Fresh and frozen are available year-round. Harvests are heaviest from late summer to early autumn.

Raw Characteristics

Smells almost like raw chicken, white to off-white meat, noticeable translucence, iridescence, market wt 1–1.5 lbs

Cooked Characteristics

Mild, sweet tasting, opaque, white meat, firm texture, less flake, tough skin, which is not eaten

Pronunciations

French: poisson chat; German: wels, katfisch; Italian: pesce gatto; Japanese: namazu; Spanish: lobo;

Cod

Cod is “the fish” in Iceland. It is by far the most important marine resource in Icelandic waters. Its economic importance has only briefly been surpassed by herring in the 20th century. The cod is a large, rather fast growing fish and therefore has great impact on other marine species in Icelandic waters. The evolution of the fish processing industry has also primarily been because of the cod. The cod fisheries have, therefore, shaped Icelandic society for centuries.

The fish is caught all around Iceland throughout the year, but the greatest catches are taken in March/April and again in June/July. Spawning takes place in late winter and early spring, mainly off the southwest coast of the country. The growing grounds are in the nutrient-rich waters off the northwest coast, where the warm Gulf Stream of the Atlantic meets the cold Polar stream, and also along the north and east coasts. The main catching methods are by bottom trawls, long-line fishing, gillnets, and jigging. The most common age at catch is 4-7 years, and the weight is 2-5 kg. (4-10 lbs.), but larger fish are also caught.

Cooking & Handling

When working with frozen cod fillets, tempering is better than completely thawing. It limits drip loss and permits more consistent portion cutting and greater yield.

Breaded and battered portions should always be cooked from a frozen state. Because it is so lean, cod cooks quickly. Cod have a mild flavor and work well with rich sauces and strong flavors. It should be cooked to an internal temperature range of 140°F–160°F.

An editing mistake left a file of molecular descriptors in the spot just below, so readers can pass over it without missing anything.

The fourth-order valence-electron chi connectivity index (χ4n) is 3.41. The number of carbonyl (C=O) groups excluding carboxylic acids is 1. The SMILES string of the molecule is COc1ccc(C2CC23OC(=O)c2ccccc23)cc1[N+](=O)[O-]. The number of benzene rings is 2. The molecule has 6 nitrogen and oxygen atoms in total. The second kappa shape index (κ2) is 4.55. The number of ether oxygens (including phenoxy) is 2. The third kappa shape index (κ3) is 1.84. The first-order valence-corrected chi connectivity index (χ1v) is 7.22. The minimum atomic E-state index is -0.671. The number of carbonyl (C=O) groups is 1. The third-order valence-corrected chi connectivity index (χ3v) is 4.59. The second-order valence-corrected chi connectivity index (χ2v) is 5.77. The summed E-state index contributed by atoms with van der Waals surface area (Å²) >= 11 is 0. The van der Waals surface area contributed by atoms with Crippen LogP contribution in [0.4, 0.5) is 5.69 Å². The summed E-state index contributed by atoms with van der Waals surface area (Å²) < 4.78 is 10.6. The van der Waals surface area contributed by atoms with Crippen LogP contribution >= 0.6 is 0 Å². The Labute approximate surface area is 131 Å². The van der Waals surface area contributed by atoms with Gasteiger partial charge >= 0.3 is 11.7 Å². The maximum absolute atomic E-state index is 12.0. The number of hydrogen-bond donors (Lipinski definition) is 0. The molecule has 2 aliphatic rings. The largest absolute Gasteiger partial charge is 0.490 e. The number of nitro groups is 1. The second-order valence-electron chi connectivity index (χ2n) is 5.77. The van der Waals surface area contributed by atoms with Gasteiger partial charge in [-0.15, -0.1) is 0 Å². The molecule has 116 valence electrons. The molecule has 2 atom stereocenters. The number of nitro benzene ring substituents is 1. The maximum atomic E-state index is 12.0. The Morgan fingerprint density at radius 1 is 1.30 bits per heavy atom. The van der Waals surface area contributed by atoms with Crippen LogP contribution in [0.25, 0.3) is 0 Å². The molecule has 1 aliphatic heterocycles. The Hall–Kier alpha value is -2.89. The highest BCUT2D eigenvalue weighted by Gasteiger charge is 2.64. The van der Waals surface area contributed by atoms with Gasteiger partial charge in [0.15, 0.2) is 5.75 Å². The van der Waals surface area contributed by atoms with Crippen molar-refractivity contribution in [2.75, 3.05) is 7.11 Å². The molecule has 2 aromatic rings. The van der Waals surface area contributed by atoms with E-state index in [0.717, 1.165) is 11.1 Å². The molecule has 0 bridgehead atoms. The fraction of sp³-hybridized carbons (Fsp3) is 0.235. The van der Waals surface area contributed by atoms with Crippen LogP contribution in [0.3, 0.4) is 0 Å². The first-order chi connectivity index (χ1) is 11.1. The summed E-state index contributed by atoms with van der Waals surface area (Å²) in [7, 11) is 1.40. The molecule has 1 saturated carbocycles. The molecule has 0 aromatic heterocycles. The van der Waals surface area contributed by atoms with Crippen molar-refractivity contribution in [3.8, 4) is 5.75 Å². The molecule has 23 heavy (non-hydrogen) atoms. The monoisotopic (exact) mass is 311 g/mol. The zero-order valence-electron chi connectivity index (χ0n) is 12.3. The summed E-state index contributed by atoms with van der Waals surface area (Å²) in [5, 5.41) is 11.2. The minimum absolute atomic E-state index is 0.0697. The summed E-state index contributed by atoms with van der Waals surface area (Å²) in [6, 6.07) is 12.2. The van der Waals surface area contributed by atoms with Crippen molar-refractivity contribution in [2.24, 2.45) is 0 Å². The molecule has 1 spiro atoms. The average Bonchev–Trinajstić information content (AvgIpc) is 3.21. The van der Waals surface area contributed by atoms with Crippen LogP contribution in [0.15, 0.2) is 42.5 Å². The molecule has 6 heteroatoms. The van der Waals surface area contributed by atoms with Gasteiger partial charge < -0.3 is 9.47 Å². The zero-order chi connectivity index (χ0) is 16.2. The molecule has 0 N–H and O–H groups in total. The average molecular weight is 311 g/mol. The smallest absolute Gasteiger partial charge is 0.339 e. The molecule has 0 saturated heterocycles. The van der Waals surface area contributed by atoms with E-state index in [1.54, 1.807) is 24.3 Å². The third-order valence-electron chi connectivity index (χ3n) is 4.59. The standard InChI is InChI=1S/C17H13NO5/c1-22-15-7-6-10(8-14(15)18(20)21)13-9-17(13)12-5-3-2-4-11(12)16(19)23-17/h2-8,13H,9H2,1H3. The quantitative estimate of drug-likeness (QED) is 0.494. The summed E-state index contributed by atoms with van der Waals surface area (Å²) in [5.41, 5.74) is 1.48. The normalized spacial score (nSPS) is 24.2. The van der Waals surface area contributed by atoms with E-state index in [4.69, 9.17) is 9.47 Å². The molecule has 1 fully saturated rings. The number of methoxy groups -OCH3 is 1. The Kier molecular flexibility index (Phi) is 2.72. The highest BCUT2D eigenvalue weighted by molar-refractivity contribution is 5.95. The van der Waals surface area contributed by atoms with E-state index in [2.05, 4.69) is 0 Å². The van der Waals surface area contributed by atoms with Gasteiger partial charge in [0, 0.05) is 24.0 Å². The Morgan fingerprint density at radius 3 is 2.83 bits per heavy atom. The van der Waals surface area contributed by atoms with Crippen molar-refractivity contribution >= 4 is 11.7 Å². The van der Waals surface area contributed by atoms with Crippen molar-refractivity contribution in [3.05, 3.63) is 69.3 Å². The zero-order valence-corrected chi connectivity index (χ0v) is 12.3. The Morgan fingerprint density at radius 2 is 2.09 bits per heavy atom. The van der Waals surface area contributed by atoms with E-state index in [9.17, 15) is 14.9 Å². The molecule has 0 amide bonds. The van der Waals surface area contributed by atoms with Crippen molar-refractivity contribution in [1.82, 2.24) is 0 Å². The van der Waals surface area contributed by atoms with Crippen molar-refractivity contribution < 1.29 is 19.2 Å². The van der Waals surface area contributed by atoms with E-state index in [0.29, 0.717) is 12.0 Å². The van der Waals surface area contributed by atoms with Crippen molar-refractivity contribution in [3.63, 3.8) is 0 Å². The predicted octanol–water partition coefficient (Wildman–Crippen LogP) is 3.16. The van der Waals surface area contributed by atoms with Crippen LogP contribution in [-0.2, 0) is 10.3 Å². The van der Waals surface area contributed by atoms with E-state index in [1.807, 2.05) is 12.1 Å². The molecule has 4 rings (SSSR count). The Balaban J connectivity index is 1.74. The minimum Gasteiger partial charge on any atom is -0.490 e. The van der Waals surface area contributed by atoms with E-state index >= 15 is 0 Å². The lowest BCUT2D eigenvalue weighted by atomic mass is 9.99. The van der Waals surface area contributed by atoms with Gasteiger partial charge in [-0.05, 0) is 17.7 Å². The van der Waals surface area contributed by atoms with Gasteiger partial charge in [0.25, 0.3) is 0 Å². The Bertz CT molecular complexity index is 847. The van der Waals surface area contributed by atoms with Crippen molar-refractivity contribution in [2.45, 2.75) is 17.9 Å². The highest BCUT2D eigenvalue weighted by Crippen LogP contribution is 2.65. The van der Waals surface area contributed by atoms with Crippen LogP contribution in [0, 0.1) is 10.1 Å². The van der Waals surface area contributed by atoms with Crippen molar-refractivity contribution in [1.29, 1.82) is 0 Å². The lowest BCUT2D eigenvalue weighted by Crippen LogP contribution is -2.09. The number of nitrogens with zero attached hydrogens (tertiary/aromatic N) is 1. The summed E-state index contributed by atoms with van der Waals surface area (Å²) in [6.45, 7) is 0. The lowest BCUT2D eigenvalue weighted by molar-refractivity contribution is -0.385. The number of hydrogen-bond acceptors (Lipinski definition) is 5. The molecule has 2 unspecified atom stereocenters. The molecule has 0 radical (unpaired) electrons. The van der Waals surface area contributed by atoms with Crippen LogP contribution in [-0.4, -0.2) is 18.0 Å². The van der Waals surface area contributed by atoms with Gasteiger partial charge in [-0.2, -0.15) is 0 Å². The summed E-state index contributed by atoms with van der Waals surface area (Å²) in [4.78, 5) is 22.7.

Cod is a good source of low-fat protein, phosphorus, niacin, and vitamin B12.

Try cod dishes with flavors such as arugula, bacon, bay leaf, butter, capers, celery, celery root, cranberry, cream, dill, lemon, mustard, potato, shallot, thyme, tomato and white wine.

Cooking Methods: Bake, Broil, Fry, Sauté, Steam

Did You Know?

The Georges Bank stock is the most southerly cod stock in the world.

The color of cod can change depending on bottom habitats.

Cod

Scientific Name

Gadus morhua, Gadus macrocephalus

Market Name

Cod, Alaska Cod

Common Names

Alaska Cod, Cod, Grey Cod, Pacific Cod, True Cod

Nutrition Facts

Substitutions

Haddock, Pollock, Hoki

Global Supply

Canada, Iceland, Norway, Russia, United Kingdom, United States

Seasonal Availability:

Fresh & frozen available year-round

Raw Characteristics

Brown or green-gray, large head, blunt snout, Atlantic cod—translucent, white to pinkish, Pacific Cod—opaque, creamy white, Atlantic cod 4–6 lbs, Pacific cod 5–15 lbs

Cooked Characteristics

Mild, sweet flavor, low fat content, medium firm texture, dense white flesh, moderately firm texture, large, moist flakes

Pronunciations

Icelandic: þorskur; Danish: kabeljautorsk; French: morue; German: kabeljau; Italian: merluzzo bianco; Japanese: taiseiyo tara; Spanish: bacalao;

Flounder

Flounder are the most important flatfish family. They are found in waters between 130 and 230 feet deep on sandy bottoms and can live up to 17 years.